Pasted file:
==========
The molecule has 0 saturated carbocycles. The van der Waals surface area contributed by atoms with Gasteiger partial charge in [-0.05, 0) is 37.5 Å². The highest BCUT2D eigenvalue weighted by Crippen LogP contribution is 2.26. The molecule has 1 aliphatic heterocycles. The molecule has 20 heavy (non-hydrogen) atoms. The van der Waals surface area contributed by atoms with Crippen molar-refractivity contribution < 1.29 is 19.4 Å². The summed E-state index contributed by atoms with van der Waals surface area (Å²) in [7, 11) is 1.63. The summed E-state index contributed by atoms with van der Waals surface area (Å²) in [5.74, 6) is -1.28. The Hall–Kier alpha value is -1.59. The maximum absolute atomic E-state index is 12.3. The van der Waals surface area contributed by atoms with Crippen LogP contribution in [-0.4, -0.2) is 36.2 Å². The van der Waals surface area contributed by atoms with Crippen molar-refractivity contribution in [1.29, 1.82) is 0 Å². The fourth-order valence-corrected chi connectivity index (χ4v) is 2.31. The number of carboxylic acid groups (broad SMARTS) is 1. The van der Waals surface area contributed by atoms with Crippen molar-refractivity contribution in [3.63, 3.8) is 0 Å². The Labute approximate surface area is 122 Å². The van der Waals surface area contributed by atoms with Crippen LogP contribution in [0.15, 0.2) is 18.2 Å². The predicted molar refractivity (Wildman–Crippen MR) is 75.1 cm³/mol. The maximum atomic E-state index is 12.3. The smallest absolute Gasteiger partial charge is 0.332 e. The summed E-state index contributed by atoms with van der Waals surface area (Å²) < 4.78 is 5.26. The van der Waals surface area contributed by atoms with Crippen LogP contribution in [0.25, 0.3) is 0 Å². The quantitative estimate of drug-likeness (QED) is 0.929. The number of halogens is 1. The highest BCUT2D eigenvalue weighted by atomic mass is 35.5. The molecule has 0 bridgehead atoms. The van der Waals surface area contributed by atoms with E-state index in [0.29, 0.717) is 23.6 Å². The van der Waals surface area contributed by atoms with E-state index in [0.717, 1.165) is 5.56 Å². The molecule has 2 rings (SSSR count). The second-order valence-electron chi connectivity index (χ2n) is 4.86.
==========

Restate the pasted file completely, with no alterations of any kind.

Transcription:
The molecule has 0 saturated carbocycles. The van der Waals surface area contributed by atoms with Gasteiger partial charge in [-0.05, 0) is 37.5 Å². The highest BCUT2D eigenvalue weighted by Crippen LogP contribution is 2.26. The molecule has 1 aliphatic heterocycles. The molecule has 20 heavy (non-hydrogen) atoms. The van der Waals surface area contributed by atoms with Crippen molar-refractivity contribution < 1.29 is 19.4 Å². The summed E-state index contributed by atoms with van der Waals surface area (Å²) in [7, 11) is 1.63. The summed E-state index contributed by atoms with van der Waals surface area (Å²) in [5.74, 6) is -1.28. The Hall–Kier alpha value is -1.59. The maximum absolute atomic E-state index is 12.3. The van der Waals surface area contributed by atoms with Crippen LogP contribution in [-0.4, -0.2) is 36.2 Å². The van der Waals surface area contributed by atoms with Crippen molar-refractivity contribution in [1.29, 1.82) is 0 Å². The fourth-order valence-corrected chi connectivity index (χ4v) is 2.31. The number of carboxylic acid groups (broad SMARTS) is 1. The van der Waals surface area contributed by atoms with Crippen molar-refractivity contribution in [3.63, 3.8) is 0 Å². The Labute approximate surface area is 122 Å². The van der Waals surface area contributed by atoms with Crippen LogP contribution in [0.15, 0.2) is 18.2 Å². The predicted molar refractivity (Wildman–Crippen MR) is 75.1 cm³/mol. The maximum atomic E-state index is 12.3. The smallest absolute Gasteiger partial charge is 0.332 e. The summed E-state index contributed by atoms with van der Waals surface area (Å²) < 4.78 is 5.26. The van der Waals surface area contributed by atoms with Crippen LogP contribution in [0.25, 0.3) is 0 Å². The quantitative estimate of drug-likeness (QED) is 0.929. The number of halogens is 1. The highest BCUT2D eigenvalue weighted by atomic mass is 35.5. The molecule has 0 bridgehead atoms. The van der Waals surface area contributed by atoms with E-state index in [0.29, 0.717) is 23.6 Å². The van der Waals surface area contributed by atoms with E-state index in [0.717, 1.165) is 5.56 Å². The molecule has 2 rings (SSSR count). The second-order valence-electron chi connectivity index (χ2n) is 4.86.